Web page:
Research projects 3
The main innovation of this research project is to approach and analyse REDD+ not only as a climate change mitigation measure, but as a new environmental governance mechanism that can lead to major changes in the forest governance and through it, distribution of benefits, costs, risks and opportunities of land use and forest management between the actors and groups involved. The main interest in this research is on how the notion of responsive forest governance is addressed in the processes. In this case,the responsive forest governance is concerned with issues of negotiation power, participation in planning and implementation of REDD+ and allocation of costs and benefits among the stakeholders and groups involved. The research results are expected to assist in designing socially equitable and environmentally appropriate options for REDD+ and further developing selected approaches to sustainable forestry that can help to achieve the goals of REDD+. Internationally, this proposed research could contribute significantly to policy-relevant research and empirical knowledge as well as theoretical debates on the nexus of social, economic and environmental sustainability and responsive and deliberative forest governance in developing world.
Irmeli Mustalahti, PI Salla Rantala ja Melis Ece (2012-2013), Post doc researchers Sabaheta Ramcilovic-Suominen (2015-2018), Post doc researcher Daniel Hinojosa Flores, PhD student (on-going) Bishnu Devkota, PhD student (on-going) Maija Hyle, PhD student (on-going) Dipjoy Chakma, PhD student (on-going, externally funded) Mathias Cramm, research assistant (periodical) Phetsamone Soulivong, research assistant (periodical)
The aim of the project is to develop gluten-free extruded snacks by incorporating nutritious grains from Latin America and Finland. This is a comprehensive research project that focused on technological optimization, study of microstructures and nanostructures and their effects on the sensory characteristics of solid emulsions (extruded snacks). Amaranth (Amaranthus caudatus) quinoa (Chenopodium quinoa) and kañiwa (Chenopodium pallidicaule) are endemic to South America and are regarded by their resilience to harsh weather conditions and formidable nutritional properties (protein quality is comparable to casein). Besides, lupine (Lupinus angustifolius) is cultivated in Finland, mostly, for animal feed despite its nutritional potential for direct human consumption. Hence, technological understanding on the transformation of underutilized grains is critical to boost food diversity not only in Finland but worldwide.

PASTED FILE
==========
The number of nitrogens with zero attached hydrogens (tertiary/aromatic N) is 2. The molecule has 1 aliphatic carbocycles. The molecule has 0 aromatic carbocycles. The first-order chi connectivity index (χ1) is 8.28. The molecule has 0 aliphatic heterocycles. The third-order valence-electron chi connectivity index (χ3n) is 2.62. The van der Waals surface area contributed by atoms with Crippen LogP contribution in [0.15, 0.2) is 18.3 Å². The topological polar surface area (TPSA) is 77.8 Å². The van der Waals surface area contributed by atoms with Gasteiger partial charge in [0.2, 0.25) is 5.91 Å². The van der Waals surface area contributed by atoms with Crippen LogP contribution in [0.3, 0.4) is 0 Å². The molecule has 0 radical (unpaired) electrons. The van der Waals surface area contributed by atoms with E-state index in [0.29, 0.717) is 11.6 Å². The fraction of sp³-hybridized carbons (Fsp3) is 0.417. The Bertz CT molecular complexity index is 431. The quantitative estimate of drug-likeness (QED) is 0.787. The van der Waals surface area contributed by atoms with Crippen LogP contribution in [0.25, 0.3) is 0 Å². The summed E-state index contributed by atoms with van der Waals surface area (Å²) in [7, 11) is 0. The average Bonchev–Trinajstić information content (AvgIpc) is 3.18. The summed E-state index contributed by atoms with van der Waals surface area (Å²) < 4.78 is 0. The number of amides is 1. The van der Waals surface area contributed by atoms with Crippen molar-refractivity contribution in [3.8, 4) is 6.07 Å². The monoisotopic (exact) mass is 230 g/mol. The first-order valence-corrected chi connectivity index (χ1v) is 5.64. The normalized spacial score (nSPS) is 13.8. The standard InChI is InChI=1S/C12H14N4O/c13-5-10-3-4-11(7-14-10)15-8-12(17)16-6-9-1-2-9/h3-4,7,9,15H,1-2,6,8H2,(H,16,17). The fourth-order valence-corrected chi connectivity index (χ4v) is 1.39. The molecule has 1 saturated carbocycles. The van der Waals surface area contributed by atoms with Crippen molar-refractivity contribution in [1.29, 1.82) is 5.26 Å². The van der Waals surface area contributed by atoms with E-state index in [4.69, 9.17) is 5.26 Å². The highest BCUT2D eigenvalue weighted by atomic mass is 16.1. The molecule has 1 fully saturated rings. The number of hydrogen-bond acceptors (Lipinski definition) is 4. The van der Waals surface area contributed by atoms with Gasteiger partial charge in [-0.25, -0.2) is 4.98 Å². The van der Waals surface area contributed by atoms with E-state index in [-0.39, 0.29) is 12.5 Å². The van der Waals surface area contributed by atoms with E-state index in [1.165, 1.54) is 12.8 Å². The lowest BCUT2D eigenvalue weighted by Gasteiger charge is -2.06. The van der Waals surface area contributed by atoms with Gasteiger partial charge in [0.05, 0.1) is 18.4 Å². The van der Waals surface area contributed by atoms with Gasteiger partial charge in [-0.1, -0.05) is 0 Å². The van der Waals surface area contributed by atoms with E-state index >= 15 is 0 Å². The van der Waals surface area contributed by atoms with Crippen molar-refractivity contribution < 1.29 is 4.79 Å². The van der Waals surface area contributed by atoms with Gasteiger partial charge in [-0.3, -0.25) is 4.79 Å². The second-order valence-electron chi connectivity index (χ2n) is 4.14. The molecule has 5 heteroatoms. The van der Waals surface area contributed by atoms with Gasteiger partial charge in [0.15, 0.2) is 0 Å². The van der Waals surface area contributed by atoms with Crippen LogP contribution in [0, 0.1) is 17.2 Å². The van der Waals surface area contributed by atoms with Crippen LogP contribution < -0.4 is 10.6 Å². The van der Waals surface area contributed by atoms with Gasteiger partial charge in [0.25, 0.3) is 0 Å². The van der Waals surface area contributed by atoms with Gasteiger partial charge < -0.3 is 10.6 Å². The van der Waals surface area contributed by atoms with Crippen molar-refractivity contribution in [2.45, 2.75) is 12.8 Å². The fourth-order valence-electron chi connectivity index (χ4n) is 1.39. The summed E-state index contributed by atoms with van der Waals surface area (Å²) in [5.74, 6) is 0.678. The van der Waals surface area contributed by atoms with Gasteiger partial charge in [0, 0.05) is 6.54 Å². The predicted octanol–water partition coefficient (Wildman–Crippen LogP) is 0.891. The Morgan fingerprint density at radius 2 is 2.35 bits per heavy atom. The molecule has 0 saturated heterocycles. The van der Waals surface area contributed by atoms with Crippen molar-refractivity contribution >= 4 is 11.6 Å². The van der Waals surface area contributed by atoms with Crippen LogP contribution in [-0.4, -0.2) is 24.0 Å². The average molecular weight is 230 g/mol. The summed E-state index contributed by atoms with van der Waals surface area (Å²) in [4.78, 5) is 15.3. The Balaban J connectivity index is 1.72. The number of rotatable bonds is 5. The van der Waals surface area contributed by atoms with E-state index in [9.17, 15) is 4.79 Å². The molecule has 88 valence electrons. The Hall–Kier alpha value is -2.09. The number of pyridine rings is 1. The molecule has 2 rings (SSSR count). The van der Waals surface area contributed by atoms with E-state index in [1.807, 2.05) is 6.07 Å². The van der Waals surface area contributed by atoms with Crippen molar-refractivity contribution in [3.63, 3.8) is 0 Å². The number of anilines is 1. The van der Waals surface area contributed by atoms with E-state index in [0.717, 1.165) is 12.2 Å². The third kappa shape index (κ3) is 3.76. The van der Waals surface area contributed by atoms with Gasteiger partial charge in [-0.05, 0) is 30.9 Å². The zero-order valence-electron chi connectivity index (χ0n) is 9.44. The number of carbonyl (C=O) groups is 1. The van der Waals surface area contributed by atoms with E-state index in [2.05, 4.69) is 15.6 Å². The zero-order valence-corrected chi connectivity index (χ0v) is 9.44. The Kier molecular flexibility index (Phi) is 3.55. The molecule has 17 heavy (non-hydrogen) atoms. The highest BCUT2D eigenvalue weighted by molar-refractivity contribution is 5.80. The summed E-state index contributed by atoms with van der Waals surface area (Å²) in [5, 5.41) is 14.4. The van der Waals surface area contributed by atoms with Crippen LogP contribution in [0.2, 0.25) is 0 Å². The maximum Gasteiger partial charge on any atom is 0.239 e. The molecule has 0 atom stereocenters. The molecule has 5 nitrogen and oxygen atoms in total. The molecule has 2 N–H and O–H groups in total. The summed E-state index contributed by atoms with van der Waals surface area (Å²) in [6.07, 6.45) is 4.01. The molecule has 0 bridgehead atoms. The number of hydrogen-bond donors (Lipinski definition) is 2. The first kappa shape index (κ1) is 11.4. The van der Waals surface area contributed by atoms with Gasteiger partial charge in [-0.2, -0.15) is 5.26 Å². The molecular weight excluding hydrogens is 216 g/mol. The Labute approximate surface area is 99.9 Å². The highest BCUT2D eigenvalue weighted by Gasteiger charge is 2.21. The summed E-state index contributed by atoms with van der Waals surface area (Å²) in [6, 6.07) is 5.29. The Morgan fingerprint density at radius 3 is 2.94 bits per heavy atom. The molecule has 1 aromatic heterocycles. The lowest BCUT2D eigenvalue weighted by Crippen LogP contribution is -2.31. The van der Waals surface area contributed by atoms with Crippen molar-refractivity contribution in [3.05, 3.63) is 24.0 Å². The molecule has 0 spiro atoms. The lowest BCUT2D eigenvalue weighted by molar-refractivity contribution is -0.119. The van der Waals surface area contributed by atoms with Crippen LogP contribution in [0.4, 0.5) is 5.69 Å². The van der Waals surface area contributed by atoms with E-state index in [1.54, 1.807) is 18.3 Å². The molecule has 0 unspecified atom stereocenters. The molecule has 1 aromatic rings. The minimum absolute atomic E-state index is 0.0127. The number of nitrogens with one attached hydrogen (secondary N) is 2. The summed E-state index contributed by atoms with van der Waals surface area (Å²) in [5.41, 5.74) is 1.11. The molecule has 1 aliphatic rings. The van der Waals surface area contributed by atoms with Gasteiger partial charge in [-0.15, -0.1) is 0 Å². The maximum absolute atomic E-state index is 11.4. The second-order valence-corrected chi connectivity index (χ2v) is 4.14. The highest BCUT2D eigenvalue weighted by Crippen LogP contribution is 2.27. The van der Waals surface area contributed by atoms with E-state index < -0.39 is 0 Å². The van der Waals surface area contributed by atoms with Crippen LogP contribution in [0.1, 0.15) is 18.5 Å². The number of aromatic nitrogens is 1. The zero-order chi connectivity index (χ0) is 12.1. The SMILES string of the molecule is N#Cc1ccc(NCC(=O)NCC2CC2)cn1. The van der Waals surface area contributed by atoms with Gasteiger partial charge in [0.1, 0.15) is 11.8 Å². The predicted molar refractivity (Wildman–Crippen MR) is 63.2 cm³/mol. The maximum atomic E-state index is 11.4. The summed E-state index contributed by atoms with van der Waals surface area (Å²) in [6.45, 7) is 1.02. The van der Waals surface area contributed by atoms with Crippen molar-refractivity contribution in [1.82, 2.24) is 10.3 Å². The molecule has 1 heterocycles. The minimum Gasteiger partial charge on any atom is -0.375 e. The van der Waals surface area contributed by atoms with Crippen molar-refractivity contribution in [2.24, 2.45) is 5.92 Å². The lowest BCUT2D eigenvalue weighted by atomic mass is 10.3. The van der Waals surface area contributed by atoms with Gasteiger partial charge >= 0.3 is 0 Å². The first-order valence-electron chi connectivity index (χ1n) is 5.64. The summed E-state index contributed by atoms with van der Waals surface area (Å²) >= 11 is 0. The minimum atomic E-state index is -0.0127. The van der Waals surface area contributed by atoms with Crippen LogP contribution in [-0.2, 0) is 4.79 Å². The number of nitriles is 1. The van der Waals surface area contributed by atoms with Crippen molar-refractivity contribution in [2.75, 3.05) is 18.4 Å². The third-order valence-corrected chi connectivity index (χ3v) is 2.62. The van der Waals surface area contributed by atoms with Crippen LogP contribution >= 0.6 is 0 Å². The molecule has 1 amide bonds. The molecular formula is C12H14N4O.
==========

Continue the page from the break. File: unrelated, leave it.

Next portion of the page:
Dr Kirsi Jouppila (supervisor), Dr Seppo Tenitz (lecturer at UH) and Prof. Hely Tuorila (Professor of food sensory science), Prof. Ritva Serimaa (Professor of material science)
General Objective: Promote ecosystems conservation through watershed management to improve human well-being and conserve high biodiversity Amazonian areas of Peru and Colombia. Geographic location: The project will focus on five basins, the Alto Mayo River Basin in Peru, which includes the development of payment-for-water ecosystem services (PES) schemes in the Moyabamba, Rioja, and Yuracyacu subwatersheds, and the Orito, Mocoa, Guineo and Orteguáza River Basins in the Amazonian Piedmont in Colombia. Project Area: The total area the project will cover in both countries is 1,408,317 has; The Orito, Mocoa, Guineo and Orteguáza River basins, cover 93,448 ha, 68,851 ha, 36,532 ha and 428,768 respectively, for a total area of 627,599 ha. The Alto Mayo River Basin covers approximately 780,718 hectares. Beneficiaries: The project will benefit a total of approximately 460,000 people; 238,000 people in the Orito, Mocoa, Guineo and Orteguáza River basins and 221,642 inhabitants in the Alto Mayo River basin. Duration: July 2012 – July 2017 (5 years)
Ulla Helimo, Erwin Palacios, Eddy Mendoza, Milagros Sandoval, Carmen Noriega, Claudio Schneider, Alonso Castro, Ivo Encomenderos, Jose Rodriguez, Arturo Rivas and varios consultants and experts.